Message to Tipton: This is what’s important


Scott Tipton recently sent constituents mailers asking us to share what is important to us. I feel strongly about current issues, and my concerns match issues that seem to be important to Republicans.

Restore democracy: Return power to the citizens — the people — by eliminating the undue influence that money has in our elections. In former times it was understood that the unrestricted application of money to the electoral process was unhealthy for a true democracy, and they had a word for it: bribery. The concept of ‘personhood’ for corporations and the huge amounts of cash released by Citizens United (an example of “activist judiciary” if there ever was one) will have a disastrous effect on our civil and social systems unless they are reversed.

Limit wasteful government spending: Put an immediate end to our overseas adventures in Iraq and Afghanistan, where not even the most enthusiastic proponents can offer a clear goal or reason for our continued presence. In 2011 the U.S. military budget was 46 percent of all military spending worldwide — more than twice the budget of China and Russia combined. How many teachers, policemen and firefighters could be hired if these funds were freed up?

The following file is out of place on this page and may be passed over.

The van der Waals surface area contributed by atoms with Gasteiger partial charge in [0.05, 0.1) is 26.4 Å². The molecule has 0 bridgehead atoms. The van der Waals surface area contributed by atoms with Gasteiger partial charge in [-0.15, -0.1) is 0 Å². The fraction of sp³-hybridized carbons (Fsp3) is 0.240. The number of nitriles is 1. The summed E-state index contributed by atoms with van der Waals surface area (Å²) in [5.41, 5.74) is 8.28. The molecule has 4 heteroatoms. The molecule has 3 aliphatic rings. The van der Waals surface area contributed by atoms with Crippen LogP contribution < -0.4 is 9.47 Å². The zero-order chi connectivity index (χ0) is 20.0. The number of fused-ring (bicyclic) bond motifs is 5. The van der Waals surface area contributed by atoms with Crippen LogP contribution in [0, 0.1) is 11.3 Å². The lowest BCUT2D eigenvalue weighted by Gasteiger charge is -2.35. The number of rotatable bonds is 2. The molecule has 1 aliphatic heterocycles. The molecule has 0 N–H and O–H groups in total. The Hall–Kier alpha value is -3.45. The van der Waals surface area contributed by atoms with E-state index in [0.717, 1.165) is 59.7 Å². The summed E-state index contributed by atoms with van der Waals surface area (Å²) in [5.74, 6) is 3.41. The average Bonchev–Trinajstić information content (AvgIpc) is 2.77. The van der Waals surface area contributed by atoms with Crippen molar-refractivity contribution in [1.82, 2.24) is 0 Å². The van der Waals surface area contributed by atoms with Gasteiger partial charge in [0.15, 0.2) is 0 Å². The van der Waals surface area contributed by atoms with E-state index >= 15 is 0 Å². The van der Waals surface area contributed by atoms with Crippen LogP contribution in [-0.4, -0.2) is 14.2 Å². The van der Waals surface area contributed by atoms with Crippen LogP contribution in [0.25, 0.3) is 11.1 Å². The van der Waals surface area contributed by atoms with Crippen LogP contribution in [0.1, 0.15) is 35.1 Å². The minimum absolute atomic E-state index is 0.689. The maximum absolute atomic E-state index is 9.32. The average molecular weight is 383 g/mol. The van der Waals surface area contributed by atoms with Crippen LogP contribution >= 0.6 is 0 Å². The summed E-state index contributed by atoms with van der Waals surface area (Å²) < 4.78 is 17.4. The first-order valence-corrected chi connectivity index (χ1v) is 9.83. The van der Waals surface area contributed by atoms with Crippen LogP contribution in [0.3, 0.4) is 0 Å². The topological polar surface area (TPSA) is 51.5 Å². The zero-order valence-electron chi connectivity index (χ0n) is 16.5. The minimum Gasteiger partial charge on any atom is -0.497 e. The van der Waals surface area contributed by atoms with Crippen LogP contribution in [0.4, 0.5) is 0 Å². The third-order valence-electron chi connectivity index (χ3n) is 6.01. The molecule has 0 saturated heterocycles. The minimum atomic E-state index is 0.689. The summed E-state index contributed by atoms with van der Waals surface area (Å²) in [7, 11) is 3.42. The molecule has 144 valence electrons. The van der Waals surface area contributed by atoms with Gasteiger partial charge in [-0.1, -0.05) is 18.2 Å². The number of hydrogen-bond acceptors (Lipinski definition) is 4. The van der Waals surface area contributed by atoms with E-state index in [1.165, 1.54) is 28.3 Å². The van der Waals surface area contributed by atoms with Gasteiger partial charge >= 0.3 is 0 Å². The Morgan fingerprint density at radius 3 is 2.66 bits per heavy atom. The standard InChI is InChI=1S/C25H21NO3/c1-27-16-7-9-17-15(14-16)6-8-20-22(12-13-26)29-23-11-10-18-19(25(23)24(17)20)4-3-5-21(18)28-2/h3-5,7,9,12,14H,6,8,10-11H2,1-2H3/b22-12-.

Reduce government intrusion into our personal lives: Women’s personal health care decisions are not the business of the government, and the recent spate of laws requiring intrusive and medically pointless procedures are an insult to women and to personal liberty, and are intended to impose the personal beliefs of certain legislators onto citizens who do not share those beliefs.

Create more jobs: Domestic employment can be increased, but this involves remaking policies that benefit corporate interests rather than the regular worker. First, eliminate government programs such as NAFTA that effectively send American jobs to other countries. Second, adjust tax incentives to reduce the number of jobs outsourced overseas. Third, stimulate the economy by investing in public sector jobs — teachers, firefighters, police — so that more money is available to be spent, and more goods can be manufactured and sold.

Elias Hesse


Via email

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